U.S. administrator Paul Bremer ordered padlocked the Al Hawza newspaper in Baghdad because, in the view of authorities, it publishes falsehoods intended to incite violence.
Among them was an assertion that an American missile, not a car bomb, killed 50 Iraqis on Feb. 10.
The weekly Al Hawza was a platform for Muqtader Sadr, a young Shiite cleric who opposes the occupation and has a taste for rumor-mongering, militia-building, illegal courts and torture.
Another newspaper, Al Mustaqila, was shut in July after it printed "Death to All Spies and Those Who Cooperate With the U.S."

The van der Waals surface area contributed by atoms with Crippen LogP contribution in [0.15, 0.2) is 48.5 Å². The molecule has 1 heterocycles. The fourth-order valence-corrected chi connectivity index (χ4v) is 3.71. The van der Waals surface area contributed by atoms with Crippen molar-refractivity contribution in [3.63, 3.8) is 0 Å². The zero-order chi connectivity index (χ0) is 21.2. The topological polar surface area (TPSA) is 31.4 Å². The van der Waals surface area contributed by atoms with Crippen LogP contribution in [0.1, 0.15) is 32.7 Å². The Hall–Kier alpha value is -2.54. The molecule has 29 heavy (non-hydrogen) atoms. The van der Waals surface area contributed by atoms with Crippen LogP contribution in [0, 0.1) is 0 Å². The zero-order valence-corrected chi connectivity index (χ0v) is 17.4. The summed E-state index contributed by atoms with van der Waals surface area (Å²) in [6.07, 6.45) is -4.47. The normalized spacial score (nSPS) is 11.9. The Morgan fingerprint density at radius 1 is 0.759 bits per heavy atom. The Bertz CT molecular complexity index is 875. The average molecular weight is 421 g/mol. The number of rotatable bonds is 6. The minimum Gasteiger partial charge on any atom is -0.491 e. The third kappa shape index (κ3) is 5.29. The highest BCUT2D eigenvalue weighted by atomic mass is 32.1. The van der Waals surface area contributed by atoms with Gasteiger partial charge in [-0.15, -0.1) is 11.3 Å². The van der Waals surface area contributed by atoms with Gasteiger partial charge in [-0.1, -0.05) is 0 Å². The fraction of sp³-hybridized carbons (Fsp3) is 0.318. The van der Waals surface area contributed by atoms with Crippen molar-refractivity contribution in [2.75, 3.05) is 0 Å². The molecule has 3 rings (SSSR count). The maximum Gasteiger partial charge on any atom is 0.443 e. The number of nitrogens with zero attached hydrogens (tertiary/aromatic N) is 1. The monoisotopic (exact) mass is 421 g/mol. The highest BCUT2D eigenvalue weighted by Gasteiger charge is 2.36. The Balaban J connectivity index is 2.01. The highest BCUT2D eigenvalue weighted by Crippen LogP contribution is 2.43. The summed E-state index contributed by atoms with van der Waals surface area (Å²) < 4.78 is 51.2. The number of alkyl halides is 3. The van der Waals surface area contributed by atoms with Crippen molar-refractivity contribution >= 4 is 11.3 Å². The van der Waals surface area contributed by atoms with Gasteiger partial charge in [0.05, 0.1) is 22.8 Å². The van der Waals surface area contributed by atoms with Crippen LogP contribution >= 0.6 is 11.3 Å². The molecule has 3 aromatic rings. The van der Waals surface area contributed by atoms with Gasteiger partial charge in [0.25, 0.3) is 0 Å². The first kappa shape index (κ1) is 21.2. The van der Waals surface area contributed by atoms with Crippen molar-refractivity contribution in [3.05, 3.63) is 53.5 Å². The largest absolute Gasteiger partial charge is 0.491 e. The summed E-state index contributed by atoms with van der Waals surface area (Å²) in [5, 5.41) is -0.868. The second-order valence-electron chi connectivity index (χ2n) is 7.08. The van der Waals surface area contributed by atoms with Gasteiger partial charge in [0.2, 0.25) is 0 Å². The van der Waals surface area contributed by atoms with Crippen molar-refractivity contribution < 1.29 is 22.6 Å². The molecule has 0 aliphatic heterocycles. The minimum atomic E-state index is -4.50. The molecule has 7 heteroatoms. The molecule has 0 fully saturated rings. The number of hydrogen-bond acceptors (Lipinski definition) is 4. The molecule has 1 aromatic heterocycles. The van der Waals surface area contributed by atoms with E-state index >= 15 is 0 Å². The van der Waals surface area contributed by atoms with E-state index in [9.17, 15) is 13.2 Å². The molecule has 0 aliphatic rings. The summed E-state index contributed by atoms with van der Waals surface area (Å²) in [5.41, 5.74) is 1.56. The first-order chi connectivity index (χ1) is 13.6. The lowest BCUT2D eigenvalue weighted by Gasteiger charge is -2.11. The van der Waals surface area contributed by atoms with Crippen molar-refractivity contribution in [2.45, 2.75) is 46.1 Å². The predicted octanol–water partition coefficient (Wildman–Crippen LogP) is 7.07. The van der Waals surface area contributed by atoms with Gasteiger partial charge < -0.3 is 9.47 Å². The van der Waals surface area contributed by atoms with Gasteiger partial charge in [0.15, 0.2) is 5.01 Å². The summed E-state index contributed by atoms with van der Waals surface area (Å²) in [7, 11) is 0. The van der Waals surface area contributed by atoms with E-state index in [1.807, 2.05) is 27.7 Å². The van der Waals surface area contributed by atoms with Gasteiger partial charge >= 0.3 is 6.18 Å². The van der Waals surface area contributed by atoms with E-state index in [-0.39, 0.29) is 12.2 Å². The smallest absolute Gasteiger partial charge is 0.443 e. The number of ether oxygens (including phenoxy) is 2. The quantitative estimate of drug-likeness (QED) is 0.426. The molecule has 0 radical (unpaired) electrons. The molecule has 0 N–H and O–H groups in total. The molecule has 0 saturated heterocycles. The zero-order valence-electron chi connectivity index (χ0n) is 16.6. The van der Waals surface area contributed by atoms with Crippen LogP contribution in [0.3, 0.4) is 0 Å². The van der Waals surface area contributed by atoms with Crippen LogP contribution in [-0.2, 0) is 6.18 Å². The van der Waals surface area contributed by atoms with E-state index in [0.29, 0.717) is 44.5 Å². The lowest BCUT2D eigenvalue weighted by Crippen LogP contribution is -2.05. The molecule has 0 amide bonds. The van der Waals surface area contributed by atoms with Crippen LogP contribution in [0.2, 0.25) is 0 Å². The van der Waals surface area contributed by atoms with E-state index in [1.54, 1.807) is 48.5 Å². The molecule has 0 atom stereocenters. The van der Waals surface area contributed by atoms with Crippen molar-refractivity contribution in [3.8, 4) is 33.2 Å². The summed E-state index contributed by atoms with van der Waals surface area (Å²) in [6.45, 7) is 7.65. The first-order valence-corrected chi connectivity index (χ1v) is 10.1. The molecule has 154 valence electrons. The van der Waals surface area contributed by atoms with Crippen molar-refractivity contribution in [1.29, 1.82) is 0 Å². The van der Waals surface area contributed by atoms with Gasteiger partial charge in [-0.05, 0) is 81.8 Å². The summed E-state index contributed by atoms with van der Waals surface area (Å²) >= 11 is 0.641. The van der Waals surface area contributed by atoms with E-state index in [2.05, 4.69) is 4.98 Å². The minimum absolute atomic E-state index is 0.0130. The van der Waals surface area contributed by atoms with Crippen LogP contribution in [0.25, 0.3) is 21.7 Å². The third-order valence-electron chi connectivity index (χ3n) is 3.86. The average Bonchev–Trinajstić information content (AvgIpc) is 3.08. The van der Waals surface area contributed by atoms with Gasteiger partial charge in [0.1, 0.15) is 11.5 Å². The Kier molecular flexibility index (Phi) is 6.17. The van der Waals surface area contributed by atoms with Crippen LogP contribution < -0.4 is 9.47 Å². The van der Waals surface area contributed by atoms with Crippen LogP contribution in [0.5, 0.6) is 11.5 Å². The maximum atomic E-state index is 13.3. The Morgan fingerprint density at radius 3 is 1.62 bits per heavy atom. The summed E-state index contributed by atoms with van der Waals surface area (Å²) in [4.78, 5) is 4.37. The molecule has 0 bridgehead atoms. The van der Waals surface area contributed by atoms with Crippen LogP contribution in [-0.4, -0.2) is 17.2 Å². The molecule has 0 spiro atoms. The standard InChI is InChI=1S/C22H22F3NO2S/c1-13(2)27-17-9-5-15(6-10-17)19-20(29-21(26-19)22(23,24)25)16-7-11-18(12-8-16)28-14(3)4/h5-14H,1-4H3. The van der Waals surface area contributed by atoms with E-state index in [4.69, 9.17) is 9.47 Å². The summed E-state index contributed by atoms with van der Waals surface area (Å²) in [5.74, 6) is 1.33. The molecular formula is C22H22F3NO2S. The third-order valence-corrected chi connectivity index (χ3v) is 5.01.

By point of comparison, even the jurisprudence of the First Amendment does not protect the incitement of imminent lawlessness.
In fact, media are springing up all over, but they are subject to licensing and laws forbidding calls for murder and mayhem. And Al Hawza may reopen in 60 days. Mr. Sadr may have his views -- if the editors choose -- transmitted by other outlets less inclined toward the ongoing insurrection.
It is a measure of progress that a peaceful street protest against the paper's closing occurred and it was covered by other media during a military occupation.
In the meantime, Mr. Sadr, we are sure, will seek other ways to undermine liberty and the rule of law before and after the transfer of sovereignty to the interim government on June 30.